In Cairo Friday, officials confirmed the arrest of an Egyptian man sought in connection with the London bombings last week. Egypt's Interior Ministry says he denies any involvement.
Magdy Elnashar is thirty-three years old. He studied in the United States at North Carolina State University. He received a doctorate in biochemistry from the University of Leeds in northern England in May.
Mister Elnashar told Egyptian officials that he came for the university vacation time and planned to return to Britain. Reports say he arrived in Egypt before the attacks in London on July seventh.
The attacks killed more than fifty people and injured seven hundred. Bombs exploded on a bus and three Underground trains. On Thursday, one week later, the European Union remembered the victims with two minutes of silence.
Four British men have been named as the suspected bombers. Police say all four are dead. Images from security cameras show the men at King’s Cross station about thirty minutes before the train explosions. Police say the four had arrived in London that morning by train.
Three lived in Leeds. They were born in Britain to families from Pakistan. Police say they found evidence of explosives during searches of homes in the city.
|Ian Blair (file photo)|
Metropolitan Police Commissioner Ian Blair says the search for supporters of the plot continues. On Friday, he described the four men as "foot soldiers." He says officials expect to find a link to the al-Qaida group. And he says part of the investigation involves Pakistan where at least one man went for religious education.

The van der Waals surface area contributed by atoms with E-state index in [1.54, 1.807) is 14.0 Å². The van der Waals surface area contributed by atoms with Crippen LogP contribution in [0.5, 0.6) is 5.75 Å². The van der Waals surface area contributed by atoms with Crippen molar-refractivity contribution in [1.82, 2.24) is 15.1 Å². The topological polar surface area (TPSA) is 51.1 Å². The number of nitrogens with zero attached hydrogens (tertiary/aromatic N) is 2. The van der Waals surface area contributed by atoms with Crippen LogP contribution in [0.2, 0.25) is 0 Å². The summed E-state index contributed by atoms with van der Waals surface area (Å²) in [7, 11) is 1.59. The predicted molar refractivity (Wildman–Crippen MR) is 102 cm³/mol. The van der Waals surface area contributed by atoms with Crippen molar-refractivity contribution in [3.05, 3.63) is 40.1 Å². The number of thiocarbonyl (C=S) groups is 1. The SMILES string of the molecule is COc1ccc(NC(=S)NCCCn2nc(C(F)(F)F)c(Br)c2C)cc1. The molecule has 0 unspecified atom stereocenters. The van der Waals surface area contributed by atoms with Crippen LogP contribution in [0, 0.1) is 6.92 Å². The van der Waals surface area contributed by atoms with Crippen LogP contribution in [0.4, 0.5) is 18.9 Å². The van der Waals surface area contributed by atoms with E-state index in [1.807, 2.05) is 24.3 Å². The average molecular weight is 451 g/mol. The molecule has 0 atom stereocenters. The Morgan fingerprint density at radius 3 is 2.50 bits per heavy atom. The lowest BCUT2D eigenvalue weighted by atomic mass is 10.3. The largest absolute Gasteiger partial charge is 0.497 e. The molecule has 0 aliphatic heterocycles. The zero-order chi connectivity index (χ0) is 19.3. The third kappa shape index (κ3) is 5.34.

The attacks in London last week, and the train bombings in Madrid last year, have many worried about what may happen next.
European Union officials met in Brussels last year after the bombings in Spain. Those attacks killed almost two hundred people and injured almost two thousand. The officials developed a list of more than one hundred fifty measures to prevent more attacks. But not all have been put into effect.
European Union officials met again last week in Brussels to discuss security. They agreed to speed up the anti-terrorism measures approved last year. These include blocking money that could go to terrorist groups and increasing cooperation among European intelligence services. Twenty-five nations are in the European Union.
British Home Secretary Charles Clarke says living without fear of terrorism should be recognized as a human right. Yet human rights groups say they fear that the European Union could go too far and restrict civil liberties.
Prime Minister Tony Blair proposes his own anti-terrorism plan. It includes calls for studying stronger ways for Britain to keep out or expel anyone who incites hatred. Mister Blair has also called for talks with British Muslim leaders.
IN THE NEWS in VOA Special English was written by Nancy Steinbach and Jerilyn Watson. Our reports are on the Web at voaspecialenglish.com. I’m Steve Ember.